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Grant number like: FA-50556-04

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Beth Bailey
Temple University (Philadelphia, PA 19122-6003)

Fellowships for University Teachers
Research Programs

[Grant products][Media coverage][Prizes]

$40,000 (approved)
$40,000 (awarded)

Grant period:
7/1/2005 – 6/30/2006

To Be All That You Can Be: Recruiting the All Volunteer Military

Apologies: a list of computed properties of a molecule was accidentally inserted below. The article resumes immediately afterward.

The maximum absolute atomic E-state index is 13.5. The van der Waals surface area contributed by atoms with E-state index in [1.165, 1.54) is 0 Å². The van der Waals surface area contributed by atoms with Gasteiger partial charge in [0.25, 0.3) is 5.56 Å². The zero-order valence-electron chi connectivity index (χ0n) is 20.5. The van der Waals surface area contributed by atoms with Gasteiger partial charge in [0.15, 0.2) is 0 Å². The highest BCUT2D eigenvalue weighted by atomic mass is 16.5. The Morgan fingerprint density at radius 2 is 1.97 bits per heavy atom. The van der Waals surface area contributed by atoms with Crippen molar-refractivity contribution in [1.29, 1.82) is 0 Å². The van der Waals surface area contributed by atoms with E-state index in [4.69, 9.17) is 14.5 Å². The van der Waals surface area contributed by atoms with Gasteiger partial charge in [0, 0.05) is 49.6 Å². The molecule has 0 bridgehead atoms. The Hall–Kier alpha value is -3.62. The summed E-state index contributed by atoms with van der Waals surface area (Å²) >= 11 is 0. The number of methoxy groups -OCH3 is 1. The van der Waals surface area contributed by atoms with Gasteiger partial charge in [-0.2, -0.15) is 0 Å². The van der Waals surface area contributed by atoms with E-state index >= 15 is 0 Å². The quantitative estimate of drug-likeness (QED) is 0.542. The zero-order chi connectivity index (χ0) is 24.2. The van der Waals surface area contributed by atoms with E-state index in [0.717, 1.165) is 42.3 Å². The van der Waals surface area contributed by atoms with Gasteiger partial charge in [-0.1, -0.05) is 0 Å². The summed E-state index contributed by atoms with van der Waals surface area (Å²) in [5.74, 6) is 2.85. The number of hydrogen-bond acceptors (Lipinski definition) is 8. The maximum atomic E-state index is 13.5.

"To Be All That You Can Be" is a cultural and social history of military recruiting campaigns since 1973, when the U.S. moved to an all-volunteer military. With the end of the draft, the military was forced to develop new recruiting strategies, including high-budget, sophisticated advertising campaigns, and to broaden its definition of potential recruits and of who "belongs" in the military. As the military has navigated the complexities of recruiting from an increasingly diverse population, it has used such advertising campaigns to appeal to women and to men of color; in so doing the armed forces have had had to represent a military--and a nation--in which these Americans belong. By analyzing these advertising campaigns in the context of military and governmental debates about personnel needs and recruiting tactics, I will demonstrate how the military has, in its recruiting efforts, portrayed and helped construct changing understandings of race, ethnicity, gender, and class in American society. In addition, by investigating the implicit contracts offered in these advertising campaigns both to potential recruits and to the public, my work will explain one way ideas about citizenship, patriotism, and obligation have been given shape in recent American culture. Finally, by analyzing the ways the military has tried to market itself to potential recruits and to the American public at large, my work will increase our understandings of the changing meaning of the military and of military service in the U.S. since the Vietnam War. We need, as scholars and as citizens, to understand more about the role the powerful institution of the U.S. military plays in creating social and cultural change and in shaping our ideas about issues ranging from race and gender to patriotism and the meaning of citizenship.